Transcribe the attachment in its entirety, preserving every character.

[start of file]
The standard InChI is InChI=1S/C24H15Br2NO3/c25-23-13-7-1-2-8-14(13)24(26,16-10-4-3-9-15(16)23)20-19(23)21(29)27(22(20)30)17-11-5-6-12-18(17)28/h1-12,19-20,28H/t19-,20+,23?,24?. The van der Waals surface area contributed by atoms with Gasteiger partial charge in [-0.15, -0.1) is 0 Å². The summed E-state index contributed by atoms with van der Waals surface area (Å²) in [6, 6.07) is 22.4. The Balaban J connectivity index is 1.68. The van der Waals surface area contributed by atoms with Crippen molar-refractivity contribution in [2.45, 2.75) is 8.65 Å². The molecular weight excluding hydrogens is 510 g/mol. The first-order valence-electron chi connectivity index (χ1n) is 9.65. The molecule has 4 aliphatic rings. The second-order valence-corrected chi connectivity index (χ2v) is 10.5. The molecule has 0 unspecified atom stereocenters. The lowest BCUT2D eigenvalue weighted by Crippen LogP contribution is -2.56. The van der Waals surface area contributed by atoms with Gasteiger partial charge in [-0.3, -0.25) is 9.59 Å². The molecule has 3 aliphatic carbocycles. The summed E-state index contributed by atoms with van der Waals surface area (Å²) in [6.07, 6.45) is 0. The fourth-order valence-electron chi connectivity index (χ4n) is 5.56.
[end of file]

The standard InChI is InChI=1S/C24H15Br2NO3/c25-23-13-7-1-2-8-14(13)24(26,16-10-4-3-9-15(16)23)20-19(23)21(29)27(22(20)30)17-11-5-6-12-18(17)28/h1-12,19-20,28H/t19-,20+,23?,24?. The van der Waals surface area contributed by atoms with Gasteiger partial charge in [-0.15, -0.1) is 0 Å². The summed E-state index contributed by atoms with van der Waals surface area (Å²) in [6, 6.07) is 22.4. The Balaban J connectivity index is 1.68. The van der Waals surface area contributed by atoms with Crippen molar-refractivity contribution in [2.45, 2.75) is 8.65 Å². The molecular weight excluding hydrogens is 510 g/mol. The first-order valence-electron chi connectivity index (χ1n) is 9.65. The molecule has 4 aliphatic rings. The second-order valence-corrected chi connectivity index (χ2v) is 10.5. The molecule has 0 unspecified atom stereocenters. The lowest BCUT2D eigenvalue weighted by Crippen LogP contribution is -2.56. The van der Waals surface area contributed by atoms with Gasteiger partial charge in [-0.3, -0.25) is 9.59 Å². The molecule has 3 aliphatic carbocycles. The summed E-state index contributed by atoms with van der Waals surface area (Å²) in [6.07, 6.45) is 0. The fourth-order valence-electron chi connectivity index (χ4n) is 5.56.